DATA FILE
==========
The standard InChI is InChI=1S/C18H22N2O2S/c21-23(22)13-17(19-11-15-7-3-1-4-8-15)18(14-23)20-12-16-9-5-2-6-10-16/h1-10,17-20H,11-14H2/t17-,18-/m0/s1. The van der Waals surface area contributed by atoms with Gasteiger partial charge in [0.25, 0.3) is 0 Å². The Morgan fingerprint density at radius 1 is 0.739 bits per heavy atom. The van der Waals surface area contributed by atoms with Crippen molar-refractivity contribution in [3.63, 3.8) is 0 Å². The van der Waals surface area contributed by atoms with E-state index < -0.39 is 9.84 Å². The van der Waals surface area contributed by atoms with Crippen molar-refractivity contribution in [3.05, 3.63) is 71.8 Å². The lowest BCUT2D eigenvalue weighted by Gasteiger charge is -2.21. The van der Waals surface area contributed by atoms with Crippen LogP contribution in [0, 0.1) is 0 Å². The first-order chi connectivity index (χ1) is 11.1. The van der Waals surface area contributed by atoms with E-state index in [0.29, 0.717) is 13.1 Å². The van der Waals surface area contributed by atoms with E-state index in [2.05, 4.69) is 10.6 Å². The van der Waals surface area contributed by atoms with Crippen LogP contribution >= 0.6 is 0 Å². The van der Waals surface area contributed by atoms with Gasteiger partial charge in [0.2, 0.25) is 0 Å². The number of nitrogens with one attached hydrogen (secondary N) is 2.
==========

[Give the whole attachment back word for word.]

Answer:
The standard InChI is InChI=1S/C18H22N2O2S/c21-23(22)13-17(19-11-15-7-3-1-4-8-15)18(14-23)20-12-16-9-5-2-6-10-16/h1-10,17-20H,11-14H2/t17-,18-/m0/s1. The van der Waals surface area contributed by atoms with Gasteiger partial charge in [0.25, 0.3) is 0 Å². The Morgan fingerprint density at radius 1 is 0.739 bits per heavy atom. The van der Waals surface area contributed by atoms with Crippen molar-refractivity contribution in [3.63, 3.8) is 0 Å². The van der Waals surface area contributed by atoms with E-state index < -0.39 is 9.84 Å². The van der Waals surface area contributed by atoms with Crippen molar-refractivity contribution in [3.05, 3.63) is 71.8 Å². The lowest BCUT2D eigenvalue weighted by Gasteiger charge is -2.21. The van der Waals surface area contributed by atoms with Crippen LogP contribution in [0, 0.1) is 0 Å². The first-order chi connectivity index (χ1) is 11.1. The van der Waals surface area contributed by atoms with E-state index in [0.29, 0.717) is 13.1 Å². The van der Waals surface area contributed by atoms with E-state index in [2.05, 4.69) is 10.6 Å². The van der Waals surface area contributed by atoms with Crippen LogP contribution >= 0.6 is 0 Å². The van der Waals surface area contributed by atoms with Gasteiger partial charge in [0.2, 0.25) is 0 Å². The number of nitrogens with one attached hydrogen (secondary N) is 2.